Though no decisions have yet been made, Berrysaid the solution will likely be to have "serviceawareness training" for the checkers.

Dining hall checkers concede that the newautomated system makes it more difficult to get toknow their students.

"With the old system, students had to identifythemselves," said Jane C. Kelley, an Adams Housechecker. "This year it was harder to learnstudents' names, but I really made an effort."

Before she swipes a student's ID card throughthe reader, Kelley said she first looks at thepicture and the student's first name.

Because she already knew the juniors andseniors in the house, she only had to learn thenames of sophomores and transfer students.

"I know all my kids," Kelley said with a smile."I don't want to take away from the personalaspect of being a checker. You have to make aneffort to get the students' names."

Quincy House dining hall checker Aurora G.Medwar said she, too, had to make an effort to getto know incoming sophomores. But the advantages ofthe ID reader outweigh the disadvantages, shesaid.

"It's much easier, and the line goes muchquicker," Medwar said.

But getting to know the students didn't come aseasily as before. "When we used to have thesheets, it took me less than two weeks to get toknow all their names," she said.

Now six months into the academic year Medwar,who describes herself as "very friendly," says sheknows all of the house residents

"We can't have everything," Dowling said. "Ifwe could somehow still retain that wonderfulrelationship, that would be a terrific thing todo."

Still, as a longtime house master, Dowling hashis own stories of personable dining hall checkerspast.

One recently retired dining hall worker knewwhich students had academic difficulties.

When an exam was coming up and she didn't see aparticular student at breakfast, "she wouldn'thesitate to call them and tell them to come ondown and get breakfast," Dowling said.

Another dining hall staff member made sure thata student, who would often become depressed duringexam periods, would check in at the dininghall--even after that student had movedoff-campus.

Dining Services Director Michael P. Berry saidhe's not sure that he "buys" the stories of thedining hall checkers past, who supposedly knewevery student's birthday and exam schedule.

"Some are very friendly, and some intimidatethe hell out of me," Berry said. "I think it'smore human nature than the [card] access system."

Ultimately, Berry said, the electronic accesssystem makes no difference in the way checkersrelate to students.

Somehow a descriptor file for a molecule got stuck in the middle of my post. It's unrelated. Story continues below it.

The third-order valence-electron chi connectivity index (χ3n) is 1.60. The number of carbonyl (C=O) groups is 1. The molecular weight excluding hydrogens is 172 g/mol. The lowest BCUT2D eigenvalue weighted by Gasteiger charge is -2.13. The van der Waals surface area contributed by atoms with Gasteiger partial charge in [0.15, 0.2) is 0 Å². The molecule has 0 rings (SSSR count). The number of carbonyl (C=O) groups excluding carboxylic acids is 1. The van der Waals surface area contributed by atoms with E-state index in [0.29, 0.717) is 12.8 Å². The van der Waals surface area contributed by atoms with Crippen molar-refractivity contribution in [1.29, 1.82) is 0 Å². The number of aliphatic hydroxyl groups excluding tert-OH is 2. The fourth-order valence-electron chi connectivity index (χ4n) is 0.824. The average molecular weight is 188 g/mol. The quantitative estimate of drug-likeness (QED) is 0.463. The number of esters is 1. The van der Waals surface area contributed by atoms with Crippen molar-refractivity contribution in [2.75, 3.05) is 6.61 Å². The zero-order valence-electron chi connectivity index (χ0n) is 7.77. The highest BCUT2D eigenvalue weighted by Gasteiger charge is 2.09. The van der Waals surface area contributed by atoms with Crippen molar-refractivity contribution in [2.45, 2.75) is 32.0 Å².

"The bottom line is, a friendly checker willknow everyone anyway," Berry said. "The new systemis neither an impediment nor a bonus for them."

However, Berry said, "those who are lessenthusiastic by nature are probably going to usethe access system as more of a crutch."

Berry said Dining Services officials plan toaddress the perceived problem, and have put it onthe agenda for their management retreat nextweekend.

Though no decisions have yet been made, Berrysaid the solution will likely be to have "serviceawareness training" for the checkers.

Dining hall checkers concede that the newautomated system makes it more difficult to get toknow their students.

"With the old system, students had to identifythemselves," said Jane C. Kelley, an Adams Housechecker. "This year it was harder to learnstudents' names, but I really made an effort."

Before she swipes a student's ID card throughthe reader, Kelley said she first looks at thepicture and the student's first name.

Because she already knew the juniors andseniors in the house, she only had to learn thenames of sophomores and transfer students.

"I know all my kids," Kelley said with a smile."I don't want to take away from the personalaspect of being a checker. You have to make aneffort to get the students' names."

Quincy House dining hall checker Aurora G.Medwar said she, too, had to make an effort to getto know incoming sophomores. But the advantages ofthe ID reader outweigh the disadvantages, shesaid.

"It's much easier, and the line goes muchquicker," Medwar said.

But getting to know the students didn't come aseasily as before. "When we used to have thesheets, it took me less than two weeks to get toknow all their names," she said.

Now six months into the academic year Medwar,who describes herself as "very friendly," says sheknows all of the house residents